On Aug. 21, 2002, FDA announced a significant new initiative: "Pharmaceutical Current Good Manufacturing Practices (CGMPs) for the 21st Century: A Risk-Based Approach." This initiative set forth a plan to enhance and modernize FDA's regulations governing pharmaceutical manufacturing and product quality for human and veterinary drugs and select human biological products. The goal was to ensure that:
In April 2003, the Product Quality Research Institute (PQRI) and FDA held an inaugural workshop on "A Drug Quality System for the 21st Century." This workshop offered a rare opportunity for FDA and industry to share experiences and ideas to create a common vision for a scientific risk-based regulatory process. Topics addressed at the 2003 workshop included: a pharmaceutical inspectorate, changes without prior review, 21 CFR Part 11, manufacturing science, technical issue resolution, and risk-based CGMPs. This workshop provided the necessary forum to develop a framework to facilitate innovation, application of cutting-edge scientific and engineering knowledge, and implementation of modern quality management systems in pharmaceutical manufacturing.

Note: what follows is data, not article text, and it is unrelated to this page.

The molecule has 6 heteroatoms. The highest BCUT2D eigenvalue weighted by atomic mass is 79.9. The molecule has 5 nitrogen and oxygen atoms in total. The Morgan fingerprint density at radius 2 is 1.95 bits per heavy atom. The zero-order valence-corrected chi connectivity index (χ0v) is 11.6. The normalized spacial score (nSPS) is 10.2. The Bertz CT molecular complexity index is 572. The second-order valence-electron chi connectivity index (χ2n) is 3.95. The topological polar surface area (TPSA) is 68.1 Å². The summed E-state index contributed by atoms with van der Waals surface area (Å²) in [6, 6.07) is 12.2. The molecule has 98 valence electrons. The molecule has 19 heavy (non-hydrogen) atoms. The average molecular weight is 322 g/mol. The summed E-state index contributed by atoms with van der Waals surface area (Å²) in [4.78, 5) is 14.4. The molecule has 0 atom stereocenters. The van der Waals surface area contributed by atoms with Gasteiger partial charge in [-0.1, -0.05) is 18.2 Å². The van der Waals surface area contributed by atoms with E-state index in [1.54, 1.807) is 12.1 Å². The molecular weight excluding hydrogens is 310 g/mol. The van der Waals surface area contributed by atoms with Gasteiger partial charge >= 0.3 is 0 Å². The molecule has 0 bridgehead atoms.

Pharmaceutical CGMPs for the 21st Century—A Risk-Based Approach, Final Report 2004
In September 2004, FDA released its final report on achievements and future plans of the initiative known as the "Pharmaceutical CGMPs for the 21st Century—A Risk-Based Approach." Sixteen multi-disciplinary groups comprising scientific and regulatory practice experts from the Center for Drug Evaluation and Review (CDER), the Center for Biologics Evaluation and Review (CBER), the Center for Veterinary Medicines (CVM), the Office of Regulatory Affairs (ORA) and the Office of the Commissioner (OC) within FDA shaped and implemented the initiative under the oversight of the CGMP Steering Committee. Their findings put the agency on a path to develop a product quality regulatory system for the future by creating a system intended to streamline the quality review of pharmaceutical products. This system would allow FDA to use its resources in a more efficient manner while retaining flexibility to accommodate complex products.
Participating groups envisioned a highly educated, well-trained, integrated team of individuals throughout FDA who would use risk-based and science-based approaches for regulatory decision-making throughout the entire life cycle of a product. To move toward this new system, the agency established the Council on Pharmaceutical Quality (CPQ) and charged it with policy development, coordination, and continuing change management, including the ongoing implementation of certain quality management systems within FDA. Key accomplishments of the council were announced in the 2004 final report, including: